VC is particularly idiosyncratic in that your founders often ask for your advice in truly difficult situations. Some VCs have been successful founders or operators and hence can draw on that experience. But some of the most successful VCs come from diverse backgrounds, like consulting, journalism, or law. And others have only ever been VCs.

In fact some of the most challenging board members for me have been very successful young founders who thought their own experience was almost always transferable to this very specific situation and, worse, who loved hearing themselves talk. A strong one-sided recommendation based on past experience is often more harmful than providing clarity by simply structuring the problem.

For me, the coaching analogy holds up quite well (which is why I trained as a professional coach a few years ago). You're not the athlete, but you do understand the game and your job is to bring out the very best in your founders and their teams. That's why I always talk a lot about the "Company" (capital-C). Many conflicts in early stage startups are resolved when you ask all parties to put the Company and its interests first.

The best board members are more than knowledgeable about the market, building  a product, recruiting and retaining a world-class team, raising capital, and so on. They are more than an amalgamation of career experience and good judgement. They are wise and this wisdom is quite hard to put your finger on. You know it when you see it, but you often don't see it before you get to the difficult situation.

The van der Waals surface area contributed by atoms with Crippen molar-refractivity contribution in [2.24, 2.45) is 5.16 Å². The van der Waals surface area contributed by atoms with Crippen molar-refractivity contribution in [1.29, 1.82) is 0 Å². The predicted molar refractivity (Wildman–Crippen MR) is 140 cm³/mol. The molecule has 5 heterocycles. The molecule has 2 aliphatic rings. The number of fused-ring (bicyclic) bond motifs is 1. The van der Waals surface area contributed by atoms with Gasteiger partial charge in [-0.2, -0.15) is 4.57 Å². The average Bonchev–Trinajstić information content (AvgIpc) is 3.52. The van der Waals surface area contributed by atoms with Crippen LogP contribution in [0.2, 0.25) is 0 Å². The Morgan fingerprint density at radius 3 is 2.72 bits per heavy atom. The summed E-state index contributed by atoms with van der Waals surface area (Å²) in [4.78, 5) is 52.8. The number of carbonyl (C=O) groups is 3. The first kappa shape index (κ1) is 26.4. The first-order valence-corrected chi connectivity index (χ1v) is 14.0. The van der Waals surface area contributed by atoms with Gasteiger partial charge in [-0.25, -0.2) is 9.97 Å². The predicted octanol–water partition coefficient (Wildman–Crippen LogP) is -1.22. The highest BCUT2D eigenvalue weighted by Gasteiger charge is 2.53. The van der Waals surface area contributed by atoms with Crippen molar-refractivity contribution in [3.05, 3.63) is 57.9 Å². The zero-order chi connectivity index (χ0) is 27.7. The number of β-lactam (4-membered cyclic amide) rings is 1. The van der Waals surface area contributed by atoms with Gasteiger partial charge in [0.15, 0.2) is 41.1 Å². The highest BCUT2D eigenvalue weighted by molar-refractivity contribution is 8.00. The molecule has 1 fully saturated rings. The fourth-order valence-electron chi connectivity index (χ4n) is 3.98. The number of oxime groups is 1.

My thesis is that it is some combination of knowledge of the deepest and the highest truths. Deepest in that they conform to our heart's true desire. Highest in that they align with the nature of all things. And hence wisdom answers questions that our culture usually relegates to the private: what is right and wrong, what is the purpose and meaning of life, how to live and act well. Clarity in this realm in particular is becoming rare.

Thankfully there are two complementary paths which I believe lead you to wisdom. One is to observe the nature of all things using reason (see my post from yesterday). The second is by way of your conscience. The intelligibility of all things shows you the pattern you are meant to live by. And your conscience, the "aboriginal Vicar" of your soul (John Henry Newman), whispers to you what is right (if you can only listen). Both paths require contemplation and some absence of existential fear. There's a leap required there somewhere (I want to write about this in the future).

Wisdom sits at the mysterious intersection of predestination and free will. That from the vantage point of the grand story, the narrative is effectively written, but from the individual's perspective in time, the choice is irreversible and consequential. And thus each act of ours rings through eternity: all things that have happened have led up to it, and nothing that follows will be forever the same. How is that for drama?

Wisdom then aligns the will of the individual with the nature of all being. Someone much wiser than me once said (I'm paraphrasing because I can't find the quote): "freedom is doing what you ought." Now isn't that counter-cultural?